Philadelphia - School Reform Commissioners last week deferred 11 charter school applications and denied eight others. Three of the deferred charter school applications were on the agenda for approval. Commissioner Martin Bednarek put the brakes on these approvals by wondering aloud if the district could afford new charters when it is confronting a $173 million deficit. According to Gov. Ed Rendell and Mayor John Street, it was the one thing the board got right at its May 16 meeting.
"We commend the objections made by the mayor's appointee, Martin Bednarek, with respect to the deferral approval of new charter schools," the governor and mayor said in their joint press release criticizing the SRC's decision to appoint interim administrators without consulting them.
"This district is facing a minimum of $190 million deficit. Additional charter approvals would only balloon the deficit further. Unfortunately, the SRC must first focus on closing this deficit before it turns its attention to any new options for students."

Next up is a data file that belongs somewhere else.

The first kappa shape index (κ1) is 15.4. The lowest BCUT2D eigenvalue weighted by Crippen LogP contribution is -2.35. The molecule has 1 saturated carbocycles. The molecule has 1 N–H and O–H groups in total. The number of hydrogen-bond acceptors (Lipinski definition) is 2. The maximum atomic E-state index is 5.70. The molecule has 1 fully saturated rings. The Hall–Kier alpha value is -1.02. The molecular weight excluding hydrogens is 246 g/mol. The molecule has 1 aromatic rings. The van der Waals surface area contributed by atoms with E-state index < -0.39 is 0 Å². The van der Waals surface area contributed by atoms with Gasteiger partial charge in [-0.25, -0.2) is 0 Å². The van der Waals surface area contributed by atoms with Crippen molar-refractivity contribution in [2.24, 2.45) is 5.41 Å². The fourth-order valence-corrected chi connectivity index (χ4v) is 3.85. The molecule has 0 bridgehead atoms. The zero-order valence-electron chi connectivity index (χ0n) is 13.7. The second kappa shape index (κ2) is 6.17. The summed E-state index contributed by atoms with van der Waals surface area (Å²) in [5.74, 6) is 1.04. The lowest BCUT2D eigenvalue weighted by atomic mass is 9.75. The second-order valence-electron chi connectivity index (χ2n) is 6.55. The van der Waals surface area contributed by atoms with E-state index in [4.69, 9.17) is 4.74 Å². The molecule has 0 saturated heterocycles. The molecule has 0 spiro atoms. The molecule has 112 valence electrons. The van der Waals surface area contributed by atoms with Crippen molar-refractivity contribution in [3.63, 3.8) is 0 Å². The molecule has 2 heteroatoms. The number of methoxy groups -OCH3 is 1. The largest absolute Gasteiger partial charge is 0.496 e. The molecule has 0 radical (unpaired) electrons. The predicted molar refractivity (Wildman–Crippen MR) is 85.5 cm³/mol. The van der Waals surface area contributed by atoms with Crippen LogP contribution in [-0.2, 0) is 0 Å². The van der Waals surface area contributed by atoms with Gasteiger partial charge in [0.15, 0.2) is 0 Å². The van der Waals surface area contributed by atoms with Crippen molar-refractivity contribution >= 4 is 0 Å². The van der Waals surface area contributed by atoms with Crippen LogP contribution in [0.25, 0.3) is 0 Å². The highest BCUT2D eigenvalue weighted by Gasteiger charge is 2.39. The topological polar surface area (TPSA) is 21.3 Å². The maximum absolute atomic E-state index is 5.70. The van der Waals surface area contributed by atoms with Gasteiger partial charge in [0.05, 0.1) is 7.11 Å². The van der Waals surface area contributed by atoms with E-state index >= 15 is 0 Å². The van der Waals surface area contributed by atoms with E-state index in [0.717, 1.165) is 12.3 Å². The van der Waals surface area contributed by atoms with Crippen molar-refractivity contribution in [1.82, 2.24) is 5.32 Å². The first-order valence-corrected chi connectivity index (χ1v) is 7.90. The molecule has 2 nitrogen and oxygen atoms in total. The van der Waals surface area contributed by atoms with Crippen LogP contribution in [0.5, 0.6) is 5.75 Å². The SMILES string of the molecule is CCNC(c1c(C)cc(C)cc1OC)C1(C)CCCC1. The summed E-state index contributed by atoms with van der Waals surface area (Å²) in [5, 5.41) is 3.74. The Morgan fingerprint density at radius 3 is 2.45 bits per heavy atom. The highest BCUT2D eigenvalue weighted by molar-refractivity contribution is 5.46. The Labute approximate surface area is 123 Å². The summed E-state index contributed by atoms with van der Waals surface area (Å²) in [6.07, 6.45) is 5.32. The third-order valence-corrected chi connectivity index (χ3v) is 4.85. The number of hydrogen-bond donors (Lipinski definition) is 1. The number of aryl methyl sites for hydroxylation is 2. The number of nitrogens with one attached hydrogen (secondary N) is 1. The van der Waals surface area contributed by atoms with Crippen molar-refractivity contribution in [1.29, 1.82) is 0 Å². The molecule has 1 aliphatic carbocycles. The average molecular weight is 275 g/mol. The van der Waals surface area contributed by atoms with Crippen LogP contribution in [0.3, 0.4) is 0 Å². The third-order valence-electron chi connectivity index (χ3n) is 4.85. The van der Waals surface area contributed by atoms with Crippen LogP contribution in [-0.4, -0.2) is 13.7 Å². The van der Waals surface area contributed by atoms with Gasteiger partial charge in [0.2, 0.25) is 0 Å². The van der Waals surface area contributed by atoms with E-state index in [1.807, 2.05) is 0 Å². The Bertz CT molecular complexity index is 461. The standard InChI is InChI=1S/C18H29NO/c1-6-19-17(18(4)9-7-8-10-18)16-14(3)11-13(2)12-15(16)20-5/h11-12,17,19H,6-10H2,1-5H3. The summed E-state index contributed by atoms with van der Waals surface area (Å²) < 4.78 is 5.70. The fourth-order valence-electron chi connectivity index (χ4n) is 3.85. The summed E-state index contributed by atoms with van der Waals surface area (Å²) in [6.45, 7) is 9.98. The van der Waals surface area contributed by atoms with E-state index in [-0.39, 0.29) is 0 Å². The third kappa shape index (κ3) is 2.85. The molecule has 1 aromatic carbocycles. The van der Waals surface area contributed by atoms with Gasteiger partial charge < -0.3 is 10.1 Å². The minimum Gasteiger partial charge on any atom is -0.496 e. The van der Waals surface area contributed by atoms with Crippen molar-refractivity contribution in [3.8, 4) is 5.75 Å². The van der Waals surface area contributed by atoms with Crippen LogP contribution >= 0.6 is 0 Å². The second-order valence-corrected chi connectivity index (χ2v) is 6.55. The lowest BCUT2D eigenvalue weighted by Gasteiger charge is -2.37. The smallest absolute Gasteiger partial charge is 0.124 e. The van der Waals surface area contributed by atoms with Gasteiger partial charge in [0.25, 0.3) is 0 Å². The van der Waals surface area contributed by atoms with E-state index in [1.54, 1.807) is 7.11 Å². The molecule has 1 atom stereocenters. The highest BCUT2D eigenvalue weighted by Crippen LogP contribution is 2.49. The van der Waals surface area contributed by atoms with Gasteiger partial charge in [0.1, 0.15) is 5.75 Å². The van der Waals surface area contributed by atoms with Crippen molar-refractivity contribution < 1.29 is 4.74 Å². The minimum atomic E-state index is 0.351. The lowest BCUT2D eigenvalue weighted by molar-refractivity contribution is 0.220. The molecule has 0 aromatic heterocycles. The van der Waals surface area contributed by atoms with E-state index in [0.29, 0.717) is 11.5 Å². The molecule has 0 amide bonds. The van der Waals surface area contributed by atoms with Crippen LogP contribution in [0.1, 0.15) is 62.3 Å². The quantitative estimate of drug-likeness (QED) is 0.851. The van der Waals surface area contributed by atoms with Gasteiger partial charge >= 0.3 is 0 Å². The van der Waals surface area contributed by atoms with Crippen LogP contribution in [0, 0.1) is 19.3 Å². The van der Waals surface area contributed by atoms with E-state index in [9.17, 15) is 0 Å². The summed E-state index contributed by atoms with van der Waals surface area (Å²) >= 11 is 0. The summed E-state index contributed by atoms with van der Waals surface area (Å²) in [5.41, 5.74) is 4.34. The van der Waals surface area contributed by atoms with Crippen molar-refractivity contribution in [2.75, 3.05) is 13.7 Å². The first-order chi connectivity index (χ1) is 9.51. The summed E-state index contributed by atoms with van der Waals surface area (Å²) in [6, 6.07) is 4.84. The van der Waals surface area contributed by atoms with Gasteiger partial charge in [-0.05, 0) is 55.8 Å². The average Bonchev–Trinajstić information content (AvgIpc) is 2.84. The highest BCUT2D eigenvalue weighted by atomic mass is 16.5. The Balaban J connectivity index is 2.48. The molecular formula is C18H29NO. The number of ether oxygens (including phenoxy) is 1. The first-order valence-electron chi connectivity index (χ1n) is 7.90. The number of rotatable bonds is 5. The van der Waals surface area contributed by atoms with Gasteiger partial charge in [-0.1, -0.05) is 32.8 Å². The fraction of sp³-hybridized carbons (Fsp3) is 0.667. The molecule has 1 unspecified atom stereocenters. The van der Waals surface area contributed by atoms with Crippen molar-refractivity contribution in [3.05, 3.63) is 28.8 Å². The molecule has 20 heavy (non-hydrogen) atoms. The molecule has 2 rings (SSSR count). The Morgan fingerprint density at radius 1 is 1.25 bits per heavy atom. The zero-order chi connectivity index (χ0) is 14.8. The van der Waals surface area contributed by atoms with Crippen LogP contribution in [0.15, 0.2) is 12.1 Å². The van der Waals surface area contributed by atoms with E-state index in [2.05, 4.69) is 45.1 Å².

They added, "Recognizing that a significant deficit has already accumulated under the SRC's watch, we believe that surprise decisions that worsen the deficit are unwise and unacceptable, particularly in light of the requests the SRC is now making for substantial increases in financial support from the city and the state."
The three charter school applications that were on the agenda for approval but were deferred instead were Camelot Charter School, an alternative high school for 750 students, the 700-student Pathways-in-Education Charter High School, and the Philadelphia Community Charter School, a 750 student charter.
Monday, May 21, 2007
Philadelphia Charter Schools On the Ropes
With Paul Vallas on his way to New Orleans with his school privatization schemes and his magic for creating ballooning deficits, it looks like the charter scam in Philadelphia is on the ropes. From The Bulletin:
at 10:47 PM